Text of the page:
It’s a pathological condition & one of many reasons so many want nothing to do with evangelicalism.
And just so we’re all on the same page, let’s be crystal clear about what those “distinctives” are that Christianity Today feels the need to use Rachel’s death to reiterate.
They think LGBT folks are going to hell.
And by “think” I mean they’re so obsessed with the marginalization and damnation of the LGBT community they’ll use a tragedy as an opportunity to cause more pain.
It’s not just sick.
It’s not just sinful.
It’s anti-Christ in the truest sense of the word.
As for the others, let me summarize: for Pulpit and Pen, it is clear that RHE is in hell. And is now discovering that God is in fact male (and definitely NOT in any way female) and that he will torture her for eternity because she didn’t believe every point of Patriarchal doctrine. For Doug Wilson, trying to dance around his instinct to be an asshole to her in death as he was to her in life, essentially punts with “I hope Jesus found her in that coma and converted her.” It is pretty clear that he thinks she cannot have been a genuine believer - because she disagreed with his theology.
As Hunt notes above, there are specific doctrinal differences which are the problem here, and for (as I have experienced) most Evangelicals, these specific doctrines - not faith in Jesus Christ - is what determines your eternal destiny.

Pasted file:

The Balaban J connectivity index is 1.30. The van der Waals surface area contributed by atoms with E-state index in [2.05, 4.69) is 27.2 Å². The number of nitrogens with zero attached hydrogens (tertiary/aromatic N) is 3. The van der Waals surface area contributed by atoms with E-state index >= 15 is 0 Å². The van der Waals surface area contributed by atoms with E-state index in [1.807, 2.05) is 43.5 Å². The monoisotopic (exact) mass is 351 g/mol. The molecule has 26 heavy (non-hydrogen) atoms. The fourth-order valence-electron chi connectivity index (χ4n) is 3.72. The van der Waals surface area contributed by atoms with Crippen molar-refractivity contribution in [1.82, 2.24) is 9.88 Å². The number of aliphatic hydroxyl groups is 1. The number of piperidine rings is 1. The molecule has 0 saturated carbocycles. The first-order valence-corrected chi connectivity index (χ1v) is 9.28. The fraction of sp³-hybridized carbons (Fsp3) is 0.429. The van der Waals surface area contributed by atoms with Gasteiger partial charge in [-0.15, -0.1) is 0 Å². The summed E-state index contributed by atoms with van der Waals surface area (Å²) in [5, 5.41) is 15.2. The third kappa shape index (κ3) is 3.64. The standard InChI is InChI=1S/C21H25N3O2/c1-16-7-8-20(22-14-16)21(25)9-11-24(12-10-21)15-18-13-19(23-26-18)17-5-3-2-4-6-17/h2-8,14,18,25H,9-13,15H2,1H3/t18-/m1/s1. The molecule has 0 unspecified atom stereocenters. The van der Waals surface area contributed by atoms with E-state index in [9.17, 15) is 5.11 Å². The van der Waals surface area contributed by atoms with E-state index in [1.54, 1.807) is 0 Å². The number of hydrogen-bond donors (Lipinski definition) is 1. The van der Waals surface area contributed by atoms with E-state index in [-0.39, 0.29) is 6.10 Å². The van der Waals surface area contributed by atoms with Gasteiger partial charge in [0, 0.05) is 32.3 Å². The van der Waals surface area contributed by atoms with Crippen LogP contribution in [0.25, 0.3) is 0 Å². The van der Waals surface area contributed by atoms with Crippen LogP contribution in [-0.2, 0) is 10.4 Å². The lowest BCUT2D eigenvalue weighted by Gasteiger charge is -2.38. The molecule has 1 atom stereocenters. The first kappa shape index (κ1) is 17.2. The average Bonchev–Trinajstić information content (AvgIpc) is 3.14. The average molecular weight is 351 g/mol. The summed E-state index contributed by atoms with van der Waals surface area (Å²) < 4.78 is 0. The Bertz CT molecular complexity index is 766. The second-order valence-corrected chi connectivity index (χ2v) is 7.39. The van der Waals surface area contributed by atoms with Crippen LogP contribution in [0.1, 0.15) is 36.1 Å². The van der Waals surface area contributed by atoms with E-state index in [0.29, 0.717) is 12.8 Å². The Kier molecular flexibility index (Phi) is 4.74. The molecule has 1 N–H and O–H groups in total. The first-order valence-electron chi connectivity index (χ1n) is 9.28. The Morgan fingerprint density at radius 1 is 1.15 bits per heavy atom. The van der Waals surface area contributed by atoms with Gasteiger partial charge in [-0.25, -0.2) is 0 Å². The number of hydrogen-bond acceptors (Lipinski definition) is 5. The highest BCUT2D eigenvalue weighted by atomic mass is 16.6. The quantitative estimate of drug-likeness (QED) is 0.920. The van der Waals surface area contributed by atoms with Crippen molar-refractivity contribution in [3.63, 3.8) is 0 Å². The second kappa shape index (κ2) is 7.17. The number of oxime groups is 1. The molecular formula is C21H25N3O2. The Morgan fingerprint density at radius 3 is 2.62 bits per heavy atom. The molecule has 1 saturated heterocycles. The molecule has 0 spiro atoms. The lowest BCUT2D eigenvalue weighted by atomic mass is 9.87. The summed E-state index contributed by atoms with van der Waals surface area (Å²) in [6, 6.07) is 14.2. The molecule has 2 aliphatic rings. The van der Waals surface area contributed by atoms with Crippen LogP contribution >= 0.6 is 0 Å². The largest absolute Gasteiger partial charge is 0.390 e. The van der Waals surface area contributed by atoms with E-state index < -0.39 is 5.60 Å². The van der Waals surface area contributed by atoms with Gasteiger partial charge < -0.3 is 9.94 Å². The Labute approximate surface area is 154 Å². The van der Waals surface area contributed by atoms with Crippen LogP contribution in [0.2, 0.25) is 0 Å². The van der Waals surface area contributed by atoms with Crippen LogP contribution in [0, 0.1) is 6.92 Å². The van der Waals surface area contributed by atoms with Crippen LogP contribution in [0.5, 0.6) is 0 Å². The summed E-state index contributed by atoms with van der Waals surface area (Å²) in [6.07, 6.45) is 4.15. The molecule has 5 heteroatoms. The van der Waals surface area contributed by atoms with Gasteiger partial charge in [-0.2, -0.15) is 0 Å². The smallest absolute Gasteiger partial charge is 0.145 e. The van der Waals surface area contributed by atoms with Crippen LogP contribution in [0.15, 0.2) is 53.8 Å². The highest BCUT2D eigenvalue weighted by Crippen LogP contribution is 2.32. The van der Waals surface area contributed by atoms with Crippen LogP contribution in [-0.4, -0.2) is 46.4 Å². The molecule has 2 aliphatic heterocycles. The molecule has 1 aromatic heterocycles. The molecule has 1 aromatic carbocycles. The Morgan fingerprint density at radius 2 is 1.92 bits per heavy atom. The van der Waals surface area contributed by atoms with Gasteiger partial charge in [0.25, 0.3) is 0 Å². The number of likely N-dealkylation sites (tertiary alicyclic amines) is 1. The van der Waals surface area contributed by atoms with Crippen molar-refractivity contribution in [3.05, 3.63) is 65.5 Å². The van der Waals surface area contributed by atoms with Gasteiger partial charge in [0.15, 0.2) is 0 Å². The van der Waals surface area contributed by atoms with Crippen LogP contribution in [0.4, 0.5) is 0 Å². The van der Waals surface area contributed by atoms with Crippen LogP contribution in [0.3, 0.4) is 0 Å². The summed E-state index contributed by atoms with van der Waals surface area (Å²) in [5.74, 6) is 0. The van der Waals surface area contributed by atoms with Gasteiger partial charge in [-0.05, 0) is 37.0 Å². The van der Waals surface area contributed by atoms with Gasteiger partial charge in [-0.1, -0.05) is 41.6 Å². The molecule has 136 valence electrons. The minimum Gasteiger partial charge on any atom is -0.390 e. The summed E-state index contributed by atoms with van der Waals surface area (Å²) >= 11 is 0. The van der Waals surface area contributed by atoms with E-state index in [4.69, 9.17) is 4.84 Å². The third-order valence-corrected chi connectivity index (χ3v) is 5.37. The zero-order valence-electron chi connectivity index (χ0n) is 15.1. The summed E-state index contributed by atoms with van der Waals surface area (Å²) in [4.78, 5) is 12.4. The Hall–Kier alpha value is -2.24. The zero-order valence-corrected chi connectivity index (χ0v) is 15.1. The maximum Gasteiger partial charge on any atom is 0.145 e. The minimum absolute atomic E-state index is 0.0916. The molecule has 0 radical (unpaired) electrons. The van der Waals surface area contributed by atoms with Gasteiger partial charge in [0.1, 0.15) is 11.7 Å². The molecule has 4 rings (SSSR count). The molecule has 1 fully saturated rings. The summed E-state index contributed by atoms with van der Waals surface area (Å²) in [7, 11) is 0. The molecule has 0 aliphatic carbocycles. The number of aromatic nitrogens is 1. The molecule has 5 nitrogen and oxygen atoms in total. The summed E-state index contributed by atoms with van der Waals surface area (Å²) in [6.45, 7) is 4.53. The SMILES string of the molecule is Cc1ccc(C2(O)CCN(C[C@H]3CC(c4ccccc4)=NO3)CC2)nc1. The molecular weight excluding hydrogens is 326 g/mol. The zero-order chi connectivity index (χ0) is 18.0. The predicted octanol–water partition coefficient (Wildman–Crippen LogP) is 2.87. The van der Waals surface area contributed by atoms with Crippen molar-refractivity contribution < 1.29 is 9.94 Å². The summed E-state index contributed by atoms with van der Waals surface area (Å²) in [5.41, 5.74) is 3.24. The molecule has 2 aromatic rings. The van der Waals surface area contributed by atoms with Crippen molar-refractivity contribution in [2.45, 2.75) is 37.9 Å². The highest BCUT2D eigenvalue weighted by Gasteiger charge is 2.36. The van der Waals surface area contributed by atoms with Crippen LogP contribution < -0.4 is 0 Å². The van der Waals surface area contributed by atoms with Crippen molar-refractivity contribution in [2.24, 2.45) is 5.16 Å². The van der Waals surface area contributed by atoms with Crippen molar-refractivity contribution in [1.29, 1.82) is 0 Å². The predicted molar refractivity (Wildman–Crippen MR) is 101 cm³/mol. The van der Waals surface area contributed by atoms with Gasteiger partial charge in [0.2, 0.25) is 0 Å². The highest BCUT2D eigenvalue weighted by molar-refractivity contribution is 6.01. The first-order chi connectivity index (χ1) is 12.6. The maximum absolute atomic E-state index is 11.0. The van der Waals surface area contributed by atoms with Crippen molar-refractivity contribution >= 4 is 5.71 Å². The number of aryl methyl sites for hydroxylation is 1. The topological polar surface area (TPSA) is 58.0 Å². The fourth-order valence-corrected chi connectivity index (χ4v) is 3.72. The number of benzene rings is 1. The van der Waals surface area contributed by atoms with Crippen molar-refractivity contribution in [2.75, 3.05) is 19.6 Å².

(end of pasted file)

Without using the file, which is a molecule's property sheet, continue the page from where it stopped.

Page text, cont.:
These are specifically:
LGBTQ people are going to hell (corollary: we should persecute them!)
Women shouldn’t preach or contradict a man. (know your place!)
Everyone who doesn’t believe exactly as we do will burn in hell! (particularly on points 1 and 2)
What are we to make of that?
Let me start my analysis with this thought: looked at closely, the bible doesn’t even speak with a uniform voice about the afterlife (or lack thereof) itself - let alone how one gets to heaven or hell. From the Old Testament and “sheol” - often translated as “the grave” - hardly an afterlife at all, to the different New Testament perspectives which aren’t a clear statement that “salvation” means merely fire insurance. And that’s before you get to the significant differences between Saint Paul and Jesus Christ on teachings.